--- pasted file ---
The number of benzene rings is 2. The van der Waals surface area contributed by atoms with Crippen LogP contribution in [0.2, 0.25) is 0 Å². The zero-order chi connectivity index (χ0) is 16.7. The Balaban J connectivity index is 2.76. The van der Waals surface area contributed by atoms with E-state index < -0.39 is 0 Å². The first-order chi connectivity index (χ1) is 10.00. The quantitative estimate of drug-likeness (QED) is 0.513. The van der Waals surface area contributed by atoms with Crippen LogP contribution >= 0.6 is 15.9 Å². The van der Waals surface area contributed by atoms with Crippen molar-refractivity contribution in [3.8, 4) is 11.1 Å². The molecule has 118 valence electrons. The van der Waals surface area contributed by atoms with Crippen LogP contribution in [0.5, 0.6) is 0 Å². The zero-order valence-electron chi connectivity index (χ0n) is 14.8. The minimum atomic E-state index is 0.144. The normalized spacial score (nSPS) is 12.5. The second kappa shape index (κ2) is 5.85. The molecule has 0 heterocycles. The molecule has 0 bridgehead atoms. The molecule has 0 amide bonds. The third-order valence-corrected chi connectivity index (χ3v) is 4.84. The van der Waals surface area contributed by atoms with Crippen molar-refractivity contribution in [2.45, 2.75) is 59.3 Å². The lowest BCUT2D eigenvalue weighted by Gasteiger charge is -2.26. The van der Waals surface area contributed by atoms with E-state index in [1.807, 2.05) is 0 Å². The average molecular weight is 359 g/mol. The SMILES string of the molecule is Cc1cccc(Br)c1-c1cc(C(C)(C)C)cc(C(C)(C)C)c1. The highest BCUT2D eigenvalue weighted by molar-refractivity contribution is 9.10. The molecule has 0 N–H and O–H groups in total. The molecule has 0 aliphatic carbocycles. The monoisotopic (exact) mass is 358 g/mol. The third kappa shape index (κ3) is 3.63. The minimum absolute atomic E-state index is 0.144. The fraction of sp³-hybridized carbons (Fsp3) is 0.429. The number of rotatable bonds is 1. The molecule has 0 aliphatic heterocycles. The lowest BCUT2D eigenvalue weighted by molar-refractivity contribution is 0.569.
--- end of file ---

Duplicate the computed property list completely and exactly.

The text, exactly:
The number of benzene rings is 2. The van der Waals surface area contributed by atoms with Crippen LogP contribution in [0.2, 0.25) is 0 Å². The zero-order chi connectivity index (χ0) is 16.7. The Balaban J connectivity index is 2.76. The van der Waals surface area contributed by atoms with E-state index < -0.39 is 0 Å². The first-order chi connectivity index (χ1) is 10.00. The quantitative estimate of drug-likeness (QED) is 0.513. The van der Waals surface area contributed by atoms with Crippen LogP contribution >= 0.6 is 15.9 Å². The van der Waals surface area contributed by atoms with Crippen molar-refractivity contribution in [3.8, 4) is 11.1 Å². The molecule has 118 valence electrons. The van der Waals surface area contributed by atoms with Crippen LogP contribution in [0.5, 0.6) is 0 Å². The zero-order valence-electron chi connectivity index (χ0n) is 14.8. The minimum atomic E-state index is 0.144. The normalized spacial score (nSPS) is 12.5. The second kappa shape index (κ2) is 5.85. The molecule has 0 heterocycles. The molecule has 0 bridgehead atoms. The molecule has 0 amide bonds. The third-order valence-corrected chi connectivity index (χ3v) is 4.84. The van der Waals surface area contributed by atoms with Crippen molar-refractivity contribution in [2.45, 2.75) is 59.3 Å². The lowest BCUT2D eigenvalue weighted by Gasteiger charge is -2.26. The van der Waals surface area contributed by atoms with E-state index in [1.807, 2.05) is 0 Å². The average molecular weight is 359 g/mol. The SMILES string of the molecule is Cc1cccc(Br)c1-c1cc(C(C)(C)C)cc(C(C)(C)C)c1. The highest BCUT2D eigenvalue weighted by molar-refractivity contribution is 9.10. The molecule has 0 N–H and O–H groups in total. The molecule has 0 aliphatic carbocycles. The monoisotopic (exact) mass is 358 g/mol. The third kappa shape index (κ3) is 3.63. The minimum absolute atomic E-state index is 0.144. The fraction of sp³-hybridized carbons (Fsp3) is 0.429. The number of rotatable bonds is 1. The molecule has 0 aliphatic heterocycles. The lowest BCUT2D eigenvalue weighted by molar-refractivity contribution is 0.569.